Posted on: February 22, 2012 11:59 am
Edited on: February 22, 2012 12:54 pm

Accenture matches about aptitude, altitude

By Steve Elling 

MARANA, Ariz. -- According to the host venue's website, certain points of the Dove Mountain course are located at 3,200 feet above sea level. For those who watched the Accenture Match Play Championship's final pairing last year, when it snowed and hailed, that's certainly no news flash.

For a PGA Tour player, the territorial elements can create unique environmental issues. Or, in the case of this particular track, three of them.

Players teeing off early face the very real prospect that the ball will feel like a piece of desert rock. Temperatures overnight routinely dive down close to freezing. The first matches Wednesday started at 7:25 a.m. local time.

"It's so cold, the ball might even go shorter," Charl Schwartzel said.

So players have to plan around the environmental issues more than usual. Rory McIlroy intentionally waited to play his practice round Tuesday to that it was conducted during the same time frame as his first-round match, for instance. Because, as the weather warms up, the ball can really start to fly. The desert air is notoriously dry, which means the ball takes off like a rocket, especially at this altitude.

"I mean, all the par-5s are reachable," Schwartzel said.

They are listed on the card Wednesday at 573, 579, 599 and 583 yards. The course overall is listed at around 7,800 yards but can play 5-10 percent shorter, morning coldness and occasional winds notwithstanding.

Or even shorter than that, for some.

"It actually depends on how far you hit it in the air," McIlroy said.

Or how hot it gets. The forecast calls for a zero-percent chance of rain and temperatures in the mid-to-upper 70s.

"I think when it gets warmer, which it's meant to, and the adrenalin kicks in, it's close to 10 percent," defending champion and world No. 1 Luke Donald said of the flighting disparity versus sea level tracks like, say, Pebble Beach or Riviera.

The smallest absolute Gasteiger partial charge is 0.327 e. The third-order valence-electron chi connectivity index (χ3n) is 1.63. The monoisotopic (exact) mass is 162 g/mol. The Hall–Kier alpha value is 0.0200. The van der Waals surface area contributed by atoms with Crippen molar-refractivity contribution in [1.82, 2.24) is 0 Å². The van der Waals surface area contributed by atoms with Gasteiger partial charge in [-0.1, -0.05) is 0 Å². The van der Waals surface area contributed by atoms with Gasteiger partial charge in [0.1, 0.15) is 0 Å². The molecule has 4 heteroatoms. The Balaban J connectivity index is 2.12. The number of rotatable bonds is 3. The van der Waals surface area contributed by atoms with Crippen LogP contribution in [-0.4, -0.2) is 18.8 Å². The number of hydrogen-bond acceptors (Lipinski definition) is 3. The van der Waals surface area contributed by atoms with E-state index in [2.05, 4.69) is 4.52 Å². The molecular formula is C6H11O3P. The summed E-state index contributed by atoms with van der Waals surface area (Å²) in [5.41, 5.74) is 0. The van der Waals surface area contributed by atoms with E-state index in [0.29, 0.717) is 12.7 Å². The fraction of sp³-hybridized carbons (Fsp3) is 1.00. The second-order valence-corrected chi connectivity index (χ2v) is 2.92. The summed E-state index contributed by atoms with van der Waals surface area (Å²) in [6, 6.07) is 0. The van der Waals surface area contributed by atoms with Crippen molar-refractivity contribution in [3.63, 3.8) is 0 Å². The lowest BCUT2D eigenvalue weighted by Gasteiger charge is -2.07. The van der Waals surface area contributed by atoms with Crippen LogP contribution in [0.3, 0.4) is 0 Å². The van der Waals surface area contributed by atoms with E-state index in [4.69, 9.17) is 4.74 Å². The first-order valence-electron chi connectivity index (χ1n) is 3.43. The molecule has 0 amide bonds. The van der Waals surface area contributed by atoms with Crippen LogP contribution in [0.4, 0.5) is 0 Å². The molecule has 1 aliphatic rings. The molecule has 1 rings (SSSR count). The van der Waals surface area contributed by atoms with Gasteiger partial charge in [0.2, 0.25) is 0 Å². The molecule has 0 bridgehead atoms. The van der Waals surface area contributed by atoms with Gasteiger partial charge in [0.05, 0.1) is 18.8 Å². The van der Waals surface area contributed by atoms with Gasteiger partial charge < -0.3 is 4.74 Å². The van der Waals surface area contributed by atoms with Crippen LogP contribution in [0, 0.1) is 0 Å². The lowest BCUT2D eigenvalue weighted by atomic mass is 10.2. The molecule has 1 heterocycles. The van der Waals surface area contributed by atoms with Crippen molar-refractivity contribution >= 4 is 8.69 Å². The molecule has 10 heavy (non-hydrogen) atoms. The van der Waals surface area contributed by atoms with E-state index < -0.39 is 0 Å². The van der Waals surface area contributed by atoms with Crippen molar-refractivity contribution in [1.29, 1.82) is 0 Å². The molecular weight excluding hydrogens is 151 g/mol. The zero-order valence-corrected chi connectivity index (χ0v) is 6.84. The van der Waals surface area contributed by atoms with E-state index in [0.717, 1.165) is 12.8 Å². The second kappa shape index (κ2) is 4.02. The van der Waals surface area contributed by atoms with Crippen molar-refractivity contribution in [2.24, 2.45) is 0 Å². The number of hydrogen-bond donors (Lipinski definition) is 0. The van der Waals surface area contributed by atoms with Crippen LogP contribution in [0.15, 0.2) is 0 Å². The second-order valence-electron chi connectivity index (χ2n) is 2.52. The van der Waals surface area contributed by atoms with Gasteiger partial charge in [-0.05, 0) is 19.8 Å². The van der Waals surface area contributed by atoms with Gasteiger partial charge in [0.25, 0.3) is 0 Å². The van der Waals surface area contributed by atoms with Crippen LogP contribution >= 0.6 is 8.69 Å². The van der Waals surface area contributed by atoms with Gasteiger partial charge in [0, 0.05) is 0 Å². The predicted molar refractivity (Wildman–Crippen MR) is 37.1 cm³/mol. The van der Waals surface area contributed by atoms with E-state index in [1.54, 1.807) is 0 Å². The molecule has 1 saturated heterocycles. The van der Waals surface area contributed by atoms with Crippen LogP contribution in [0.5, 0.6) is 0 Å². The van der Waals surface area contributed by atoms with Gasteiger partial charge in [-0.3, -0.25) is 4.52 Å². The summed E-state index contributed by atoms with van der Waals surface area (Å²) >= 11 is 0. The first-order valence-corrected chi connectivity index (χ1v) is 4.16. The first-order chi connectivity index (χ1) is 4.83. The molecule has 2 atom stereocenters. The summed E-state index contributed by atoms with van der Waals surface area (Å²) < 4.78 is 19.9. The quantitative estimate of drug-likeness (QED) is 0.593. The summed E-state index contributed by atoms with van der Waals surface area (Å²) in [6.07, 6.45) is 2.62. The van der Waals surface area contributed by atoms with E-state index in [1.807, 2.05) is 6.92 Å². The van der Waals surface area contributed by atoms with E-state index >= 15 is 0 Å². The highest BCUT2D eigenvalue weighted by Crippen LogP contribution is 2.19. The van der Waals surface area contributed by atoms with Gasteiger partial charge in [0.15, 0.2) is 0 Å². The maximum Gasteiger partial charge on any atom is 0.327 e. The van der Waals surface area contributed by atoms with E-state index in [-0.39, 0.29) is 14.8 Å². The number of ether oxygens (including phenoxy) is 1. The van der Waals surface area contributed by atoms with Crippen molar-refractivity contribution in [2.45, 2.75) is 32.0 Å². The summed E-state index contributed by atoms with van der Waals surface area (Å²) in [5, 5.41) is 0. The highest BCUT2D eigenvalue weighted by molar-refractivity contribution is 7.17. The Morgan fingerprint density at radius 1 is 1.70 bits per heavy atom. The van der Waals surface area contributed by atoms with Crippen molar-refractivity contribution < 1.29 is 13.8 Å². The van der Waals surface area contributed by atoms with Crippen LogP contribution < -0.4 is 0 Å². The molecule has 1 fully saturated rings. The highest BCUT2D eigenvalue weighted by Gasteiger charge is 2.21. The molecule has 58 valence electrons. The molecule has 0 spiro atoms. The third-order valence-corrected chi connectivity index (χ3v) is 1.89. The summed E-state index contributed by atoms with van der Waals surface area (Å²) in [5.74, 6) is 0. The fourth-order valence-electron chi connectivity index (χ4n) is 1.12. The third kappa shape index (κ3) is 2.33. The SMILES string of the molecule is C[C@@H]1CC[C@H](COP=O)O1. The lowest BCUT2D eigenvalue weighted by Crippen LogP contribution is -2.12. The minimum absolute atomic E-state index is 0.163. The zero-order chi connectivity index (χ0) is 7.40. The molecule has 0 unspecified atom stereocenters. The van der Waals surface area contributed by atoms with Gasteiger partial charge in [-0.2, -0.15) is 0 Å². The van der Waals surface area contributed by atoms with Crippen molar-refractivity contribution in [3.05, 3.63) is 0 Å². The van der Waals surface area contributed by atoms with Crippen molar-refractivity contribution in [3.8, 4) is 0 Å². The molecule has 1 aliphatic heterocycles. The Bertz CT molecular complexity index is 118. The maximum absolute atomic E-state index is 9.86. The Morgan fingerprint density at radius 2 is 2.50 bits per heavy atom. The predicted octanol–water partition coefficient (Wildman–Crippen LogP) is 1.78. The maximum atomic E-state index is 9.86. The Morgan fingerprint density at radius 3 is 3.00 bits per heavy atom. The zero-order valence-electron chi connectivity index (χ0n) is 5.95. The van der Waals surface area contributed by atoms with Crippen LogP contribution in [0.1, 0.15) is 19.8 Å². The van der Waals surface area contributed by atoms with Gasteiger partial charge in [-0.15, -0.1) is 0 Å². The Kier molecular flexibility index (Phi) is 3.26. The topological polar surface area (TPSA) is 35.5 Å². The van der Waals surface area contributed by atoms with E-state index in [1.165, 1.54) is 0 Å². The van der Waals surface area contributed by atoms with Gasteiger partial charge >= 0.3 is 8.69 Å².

"You take the sum of the elevations and the 10 percent difference, suddenly at 250 yards you're hitting a 4 iron, when usually that's a pretty good 3-wood for me. It takes a little bit of getting used to. [Caddie] John [McLaren] and I have done a pretty good job in the last couple of years."

Posted on: September 2, 2011 2:27 pm

Can Charl hop, skip and jump to FedEx crown?

NORTON, Mass. -- Nobody even needed to ask the question.

Yeah, PGA Tour rookie or not, Charl Schwartzel knew the playoffs history.

The reigning Masters champion skipped the first round of the FedEx Cup sweepstakes last week, knowing full well that Jim Furyk and Tiger Woods each had missed the series opener in the past and eventually won the series title and $10 million bonus, anyway.

In the midst of a killer scheduling stretch, he elected to roll the dice as far as his placement on the points list.

"I sat at home in South Africa and watched you guys dodge hurricanes," he said.

No, he wasn't kidding. The Barclays got swacked last week by an earthquake and Hurricane Irene. He was safe and sound and sleeping back in his homeland.

As a member of both the PGA and European tours, that was the only smart move, he said. When he shot an opening 66 at TPC Boston on Friday, he looked all the wiser.

"I was always OK with the decision," he said. "My end of the year is very busy. I'd have been on the road for 13 weeks in a row."

As it stands, he's still a very solid 28th in points. When asked if he would have bailed on Barclays if rules required him to play all four FedEx series events, he nearly laughed.

"No," he said, "that would have been stupid. But Jim Furyk and Tiger Woods both won and skipped a week."